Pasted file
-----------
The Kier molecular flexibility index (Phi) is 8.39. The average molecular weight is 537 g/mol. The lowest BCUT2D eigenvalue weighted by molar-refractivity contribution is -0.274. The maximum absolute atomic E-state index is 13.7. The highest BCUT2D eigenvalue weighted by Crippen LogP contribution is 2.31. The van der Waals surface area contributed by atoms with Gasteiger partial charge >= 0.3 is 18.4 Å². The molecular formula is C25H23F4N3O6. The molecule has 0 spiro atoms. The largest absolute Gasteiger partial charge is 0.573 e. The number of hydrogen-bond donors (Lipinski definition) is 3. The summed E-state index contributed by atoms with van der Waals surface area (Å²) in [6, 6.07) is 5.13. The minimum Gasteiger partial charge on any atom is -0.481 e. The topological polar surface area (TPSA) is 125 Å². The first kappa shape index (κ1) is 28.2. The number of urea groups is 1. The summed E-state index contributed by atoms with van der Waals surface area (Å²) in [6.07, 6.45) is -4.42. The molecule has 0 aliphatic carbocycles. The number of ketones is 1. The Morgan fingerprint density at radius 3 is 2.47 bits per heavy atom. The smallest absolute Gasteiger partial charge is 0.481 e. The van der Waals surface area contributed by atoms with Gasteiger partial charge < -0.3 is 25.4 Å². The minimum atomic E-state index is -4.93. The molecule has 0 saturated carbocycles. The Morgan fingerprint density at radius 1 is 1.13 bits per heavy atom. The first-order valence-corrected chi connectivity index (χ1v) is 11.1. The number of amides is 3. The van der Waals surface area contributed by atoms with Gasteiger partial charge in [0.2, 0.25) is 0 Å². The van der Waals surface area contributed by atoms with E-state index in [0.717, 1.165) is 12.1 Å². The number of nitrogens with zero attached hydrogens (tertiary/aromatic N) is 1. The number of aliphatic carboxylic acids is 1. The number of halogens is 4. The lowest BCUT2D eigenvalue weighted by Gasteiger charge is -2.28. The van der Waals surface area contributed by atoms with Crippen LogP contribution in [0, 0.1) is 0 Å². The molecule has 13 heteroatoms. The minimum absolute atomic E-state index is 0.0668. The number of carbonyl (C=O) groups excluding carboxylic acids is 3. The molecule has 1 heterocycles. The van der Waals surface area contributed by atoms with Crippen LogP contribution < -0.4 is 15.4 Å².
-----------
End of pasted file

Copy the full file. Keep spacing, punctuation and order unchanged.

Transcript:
The Kier molecular flexibility index (Phi) is 8.39. The average molecular weight is 537 g/mol. The lowest BCUT2D eigenvalue weighted by molar-refractivity contribution is -0.274. The maximum absolute atomic E-state index is 13.7. The highest BCUT2D eigenvalue weighted by Crippen LogP contribution is 2.31. The van der Waals surface area contributed by atoms with Gasteiger partial charge >= 0.3 is 18.4 Å². The molecular formula is C25H23F4N3O6. The molecule has 0 spiro atoms. The largest absolute Gasteiger partial charge is 0.573 e. The number of hydrogen-bond donors (Lipinski definition) is 3. The summed E-state index contributed by atoms with van der Waals surface area (Å²) in [6, 6.07) is 5.13. The minimum Gasteiger partial charge on any atom is -0.481 e. The topological polar surface area (TPSA) is 125 Å². The first kappa shape index (κ1) is 28.2. The number of urea groups is 1. The summed E-state index contributed by atoms with van der Waals surface area (Å²) in [6.07, 6.45) is -4.42. The molecule has 0 aliphatic carbocycles. The number of ketones is 1. The Morgan fingerprint density at radius 3 is 2.47 bits per heavy atom. The smallest absolute Gasteiger partial charge is 0.481 e. The van der Waals surface area contributed by atoms with Gasteiger partial charge < -0.3 is 25.4 Å². The minimum atomic E-state index is -4.93. The molecule has 0 saturated carbocycles. The Morgan fingerprint density at radius 1 is 1.13 bits per heavy atom. The first-order valence-corrected chi connectivity index (χ1v) is 11.1. The number of amides is 3. The van der Waals surface area contributed by atoms with Gasteiger partial charge in [0.2, 0.25) is 0 Å². The van der Waals surface area contributed by atoms with E-state index in [0.717, 1.165) is 12.1 Å². The number of nitrogens with zero attached hydrogens (tertiary/aromatic N) is 1. The number of aliphatic carboxylic acids is 1. The number of halogens is 4. The lowest BCUT2D eigenvalue weighted by Gasteiger charge is -2.28. The van der Waals surface area contributed by atoms with Crippen LogP contribution in [0, 0.1) is 0 Å². The molecule has 13 heteroatoms. The minimum absolute atomic E-state index is 0.0668. The number of carbonyl (C=O) groups excluding carboxylic acids is 3. The molecule has 1 heterocycles. The van der Waals surface area contributed by atoms with Crippen LogP contribution < -0.4 is 15.4 Å².